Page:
I remember us sitting in a room with about 50 grand pianos.  He played a single note and we listened to it until it passed away.  Then we discussed its shape, its color, its temperature.  There was an entire life in that sound, a whole universe from the big bang to the last chapter of the Book of Revelation with dinosaurs and empires and prophets and an Industrial Revolution and fiber optics and climate change and insane politicians and Mad Max and the heat death of a wandering star.  All we had to do was listen.  And, like gods, we knew we could always play another note—that, in fact, we or someone of our great pantheon would play another one and would inevitably bring another cosmos into being.

Years later, far away at a different university, I’d study the Metaphysical Poets and I’d encounter Thomas Traherne’s poem, “Shadows in the Water.”  It contains these lines:

I my companions see
In you, another me.
They seeméd others, but are we;
Our second selves these shadows be.

And I’d write a half-baked undergraduate essay on the metaphysics of sound as expressed through the semiotics of Traherne’s mirror imagery.  Fabulous.  The only important thing about it was that I remembered listening to my piano teacher play that note when I read “Thus did I by the water’s brink/ Another world beneath me think” and thought: exactly.  Our second selves these shadows be.  The gods look down from Olympus and see their reflections in us as we, in turn, look and listen to our own universes encapsulated in the breadth of a single note—as above, so below.  Quod est superius est sicut quod est inferius, ad perpetranda miracula rei unius.  I’ve lived many lives, been reborn into many universes.  Godlike, I’ve brought universes into being.

All being depends on context, which is to say, on the existence (meaning) of a universe.  One of the many reasons I love Carl Sagan is that he said, “If you wish to make an apple pie from scratch, you must first invent the universe.”  This is as true for the pie as it is for the pie maker—they both depend on the existence of a universe to contain them and give them meaning.  By extension, if the pie maker is the last man standing in his universe, all meaningful correlation between the existential condition of the pie and that of the universe eventually breaks down.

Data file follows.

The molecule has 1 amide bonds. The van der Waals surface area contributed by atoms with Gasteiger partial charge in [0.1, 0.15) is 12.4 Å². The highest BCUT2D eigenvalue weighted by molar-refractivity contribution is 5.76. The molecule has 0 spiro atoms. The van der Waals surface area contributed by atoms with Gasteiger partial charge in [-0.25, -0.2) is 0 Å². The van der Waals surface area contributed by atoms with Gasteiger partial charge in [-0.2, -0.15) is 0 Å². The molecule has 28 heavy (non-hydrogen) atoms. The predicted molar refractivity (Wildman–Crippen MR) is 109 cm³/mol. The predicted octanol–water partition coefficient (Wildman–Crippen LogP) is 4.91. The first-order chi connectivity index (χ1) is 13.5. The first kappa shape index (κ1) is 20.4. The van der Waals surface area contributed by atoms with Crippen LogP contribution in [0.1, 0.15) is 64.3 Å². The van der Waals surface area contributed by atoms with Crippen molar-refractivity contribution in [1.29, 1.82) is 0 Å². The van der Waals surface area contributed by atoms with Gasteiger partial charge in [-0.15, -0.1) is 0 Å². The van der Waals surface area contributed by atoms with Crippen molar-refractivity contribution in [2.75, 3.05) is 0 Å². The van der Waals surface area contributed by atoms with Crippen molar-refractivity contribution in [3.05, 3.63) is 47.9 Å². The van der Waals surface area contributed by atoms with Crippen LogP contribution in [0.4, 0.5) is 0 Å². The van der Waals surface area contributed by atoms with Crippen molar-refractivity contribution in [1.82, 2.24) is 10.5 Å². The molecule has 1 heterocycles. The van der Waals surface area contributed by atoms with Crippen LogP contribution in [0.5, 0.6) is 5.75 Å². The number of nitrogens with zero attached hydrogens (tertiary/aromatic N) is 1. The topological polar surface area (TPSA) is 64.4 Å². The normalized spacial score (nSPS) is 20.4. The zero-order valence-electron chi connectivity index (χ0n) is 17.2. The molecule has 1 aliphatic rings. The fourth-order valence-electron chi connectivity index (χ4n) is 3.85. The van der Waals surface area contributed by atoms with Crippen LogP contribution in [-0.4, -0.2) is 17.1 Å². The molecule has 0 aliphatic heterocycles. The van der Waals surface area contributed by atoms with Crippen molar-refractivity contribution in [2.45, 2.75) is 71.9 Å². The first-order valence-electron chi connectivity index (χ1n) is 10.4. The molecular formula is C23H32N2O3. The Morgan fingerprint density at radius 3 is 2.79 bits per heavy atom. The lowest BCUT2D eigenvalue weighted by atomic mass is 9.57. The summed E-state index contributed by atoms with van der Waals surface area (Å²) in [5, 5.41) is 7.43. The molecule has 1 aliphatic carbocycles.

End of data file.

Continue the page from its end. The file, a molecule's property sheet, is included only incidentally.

In short, one can only eat one’s own apple pies in solitude for so long before one goes insane.  The existence of a pie implies both future and past in space: in the future, someone will sit in a landscape and eat the pie which the pie maker made in the past.  Because of this, if you succeed at the game of life, I will feel bad for you. 

You will outlast your universe; your apple pies will no longer be meaningful.  You will survive and will have no one for whom you can make an apple pie or anything else.  You will see the sky fall, the stars burn out, the destruction of the world.  You will be haunted by memories of times long past and people you loved and wars that no one remembers.  That is a truly horrible fate.  Do you want to win this game?  For your sake, I sincerely hope not.

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On Passing Judgment

The robot ghost of Ram Dass, one of my favorite self-help gurus, posted the following to his Facebook page this morning: “The judging mind is very divisive. It separates. Separation closes your heart. If you close your heart to someone, you are perpetuating your suffering and theirs. Shifting out of judgment means learning to appreciate your predicament with an open heart instead of judging. Then you can allow yourself and others to just be, without separation.” This statement is why I love Ram Dass. His personal philosophy is so opposite to mine that I feel he is my spiritual uncle, still part of a family from which I was estranged long ago.

Since the dear old boy obviously didn’t post this himself and since the invisible automaton (whether human or a AI postbot amounts to the same thing) tasked with marketing his personality isn’t programmed for discussion—and since the commenters on the page seem more like the postbot than the guru—I will add some thoughts here with my morning coffee.

It would be easy to say, “Judge and prepare to be judged because this is human nature.” But responding that way is useless without a lot of support: what is human nature and how can we know it? What is judgment? How are passing judgment on others and the experience of judgment being passed on you similar and different? And why should this part of human nature be preferable to the idea, “judge not.” If I can’t develop some reasonable working hypotheses here, I can’t argue with the guru at all.